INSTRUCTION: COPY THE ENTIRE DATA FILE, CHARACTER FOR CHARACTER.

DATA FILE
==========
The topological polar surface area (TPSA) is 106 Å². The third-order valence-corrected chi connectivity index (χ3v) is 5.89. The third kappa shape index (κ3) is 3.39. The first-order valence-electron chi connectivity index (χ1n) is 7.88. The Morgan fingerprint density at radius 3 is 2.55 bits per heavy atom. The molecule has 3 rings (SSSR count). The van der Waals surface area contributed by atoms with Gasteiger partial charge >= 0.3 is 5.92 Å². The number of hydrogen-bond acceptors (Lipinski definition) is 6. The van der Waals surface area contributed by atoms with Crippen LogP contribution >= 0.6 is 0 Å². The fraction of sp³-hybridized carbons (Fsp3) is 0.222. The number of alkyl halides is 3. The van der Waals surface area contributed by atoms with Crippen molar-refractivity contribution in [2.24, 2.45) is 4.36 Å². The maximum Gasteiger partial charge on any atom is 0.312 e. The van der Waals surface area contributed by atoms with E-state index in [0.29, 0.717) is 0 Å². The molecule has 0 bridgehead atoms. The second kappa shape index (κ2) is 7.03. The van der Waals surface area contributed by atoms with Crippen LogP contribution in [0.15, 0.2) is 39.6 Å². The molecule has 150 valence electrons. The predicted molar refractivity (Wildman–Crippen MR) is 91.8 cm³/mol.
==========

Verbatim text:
The topological polar surface area (TPSA) is 106 Å². The third-order valence-corrected chi connectivity index (χ3v) is 5.89. The third kappa shape index (κ3) is 3.39. The first-order valence-electron chi connectivity index (χ1n) is 7.88. The Morgan fingerprint density at radius 3 is 2.55 bits per heavy atom. The molecule has 3 rings (SSSR count). The van der Waals surface area contributed by atoms with Gasteiger partial charge >= 0.3 is 5.92 Å². The number of hydrogen-bond acceptors (Lipinski definition) is 6. The van der Waals surface area contributed by atoms with Crippen LogP contribution >= 0.6 is 0 Å². The fraction of sp³-hybridized carbons (Fsp3) is 0.222. The number of alkyl halides is 3. The van der Waals surface area contributed by atoms with Crippen molar-refractivity contribution in [2.24, 2.45) is 4.36 Å². The maximum Gasteiger partial charge on any atom is 0.312 e. The van der Waals surface area contributed by atoms with E-state index in [0.29, 0.717) is 0 Å². The molecule has 0 bridgehead atoms. The second kappa shape index (κ2) is 7.03. The van der Waals surface area contributed by atoms with Crippen LogP contribution in [0.15, 0.2) is 39.6 Å². The molecule has 150 valence electrons. The predicted molar refractivity (Wildman–Crippen MR) is 91.8 cm³/mol.